Counties around Niagara Falls in the US and Canada are struggling to regulate crypto miners consuming unsustainable amounts of energy.
With news of the earning potential of cryptocurrency mining reaching more people, regions with access to cheap energy are seeing a dramatic surge in its consumption by miners. One such example is the city of Plattsburgh, which is only a short distance from the US-Canada border and not too far from Niagara Falls. The close proximity to a power plant and the relatively small population allows the city’s residents to enjoy cheap electricity, around 3 cents per kilowatt for residential use. As a result, it did not take long for the cryptocurrency mining business to begin booming in the region.
As it turns out, the excessive energy usage may not be sustainable for the city. The Plattsburgh mayor was quoted as saying,
Currently 15 percent of our power supply is used by the large bitcoin operations – which pushes us over the city’s quota on cold winter days – meaning we have to buy power on the open market to meet demand, increasing costs by 30 to 50 per cent.
At one point, this caused the city’s residents to pay an additional $10 per household to offset the increase in costs. As a result, the administration decided to ban new mining operations for the next 18 months and selectively charge cryptocurrency miners higher tariffs.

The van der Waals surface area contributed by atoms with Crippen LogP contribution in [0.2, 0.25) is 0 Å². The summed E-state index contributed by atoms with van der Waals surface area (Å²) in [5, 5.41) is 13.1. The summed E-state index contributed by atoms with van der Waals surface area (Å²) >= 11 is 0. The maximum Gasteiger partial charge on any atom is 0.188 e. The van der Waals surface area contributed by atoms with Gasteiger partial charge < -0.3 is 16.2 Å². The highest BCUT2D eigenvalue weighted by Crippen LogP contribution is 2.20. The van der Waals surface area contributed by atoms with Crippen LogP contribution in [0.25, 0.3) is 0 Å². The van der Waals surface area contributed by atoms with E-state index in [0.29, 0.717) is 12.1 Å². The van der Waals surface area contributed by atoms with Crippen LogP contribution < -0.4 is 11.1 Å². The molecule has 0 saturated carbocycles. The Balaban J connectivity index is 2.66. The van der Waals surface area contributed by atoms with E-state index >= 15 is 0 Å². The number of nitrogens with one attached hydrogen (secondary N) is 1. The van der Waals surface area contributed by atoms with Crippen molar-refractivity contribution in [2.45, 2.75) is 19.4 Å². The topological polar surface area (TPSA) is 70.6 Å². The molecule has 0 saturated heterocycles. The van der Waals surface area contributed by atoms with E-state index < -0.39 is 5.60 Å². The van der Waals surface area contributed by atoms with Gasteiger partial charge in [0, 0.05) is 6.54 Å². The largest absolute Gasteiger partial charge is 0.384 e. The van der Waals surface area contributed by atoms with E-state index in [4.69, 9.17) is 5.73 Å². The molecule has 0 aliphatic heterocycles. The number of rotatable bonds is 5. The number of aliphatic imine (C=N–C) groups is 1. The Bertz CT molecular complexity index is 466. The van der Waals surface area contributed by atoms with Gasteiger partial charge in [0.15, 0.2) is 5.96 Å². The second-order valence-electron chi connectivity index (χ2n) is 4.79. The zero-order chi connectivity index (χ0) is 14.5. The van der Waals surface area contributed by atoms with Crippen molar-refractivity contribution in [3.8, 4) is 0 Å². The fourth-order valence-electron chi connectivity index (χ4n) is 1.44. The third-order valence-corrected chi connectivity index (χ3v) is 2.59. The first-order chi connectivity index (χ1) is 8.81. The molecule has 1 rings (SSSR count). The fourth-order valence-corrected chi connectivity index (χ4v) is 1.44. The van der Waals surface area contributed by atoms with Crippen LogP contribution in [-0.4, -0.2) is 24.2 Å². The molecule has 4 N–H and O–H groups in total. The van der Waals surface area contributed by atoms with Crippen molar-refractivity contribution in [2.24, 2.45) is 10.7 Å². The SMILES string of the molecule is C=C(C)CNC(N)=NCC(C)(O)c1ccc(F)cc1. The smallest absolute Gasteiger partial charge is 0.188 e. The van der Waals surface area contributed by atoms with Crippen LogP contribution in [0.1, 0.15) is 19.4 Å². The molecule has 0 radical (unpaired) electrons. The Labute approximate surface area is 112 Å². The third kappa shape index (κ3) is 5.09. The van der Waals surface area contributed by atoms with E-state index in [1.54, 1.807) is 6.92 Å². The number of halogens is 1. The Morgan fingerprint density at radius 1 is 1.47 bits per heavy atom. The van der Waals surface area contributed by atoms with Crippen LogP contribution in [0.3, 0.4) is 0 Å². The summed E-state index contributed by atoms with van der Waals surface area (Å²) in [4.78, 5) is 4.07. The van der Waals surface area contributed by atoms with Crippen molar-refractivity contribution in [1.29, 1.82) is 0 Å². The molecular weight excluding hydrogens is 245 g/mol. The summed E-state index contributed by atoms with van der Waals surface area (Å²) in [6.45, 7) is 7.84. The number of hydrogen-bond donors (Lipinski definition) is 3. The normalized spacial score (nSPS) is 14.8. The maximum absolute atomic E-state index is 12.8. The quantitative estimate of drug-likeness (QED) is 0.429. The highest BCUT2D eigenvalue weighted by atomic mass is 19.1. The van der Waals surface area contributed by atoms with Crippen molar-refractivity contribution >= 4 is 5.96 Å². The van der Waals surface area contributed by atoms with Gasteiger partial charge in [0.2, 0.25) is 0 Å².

Cryptocurrency miners have historically flocked to regions with an abundance of free or cheap electricity. In fact, the situation has become so dire all over the world that even the People’s Bank of China were rumored to be looking into imposing heavy tariffs on miners. The news, while unconfirmed, immediately led to a mass exodus of large mining operations across the country. Companies dedicated to cryptocurrency mining were reportedly considering Canada, Eastern Europe and Russia as alternatives.
According to Digiconomist’s Bitcoin Energy Consumption Index, mining the top cryptocurrency alone consumes around 73.12 TWh of power annually. Furthermore, the collective electricity used for mining globally exceeds the total consumption of many small nations. If Bitcoin mining were considered to be a country, it would be the 39th most energy consuming nation in the world.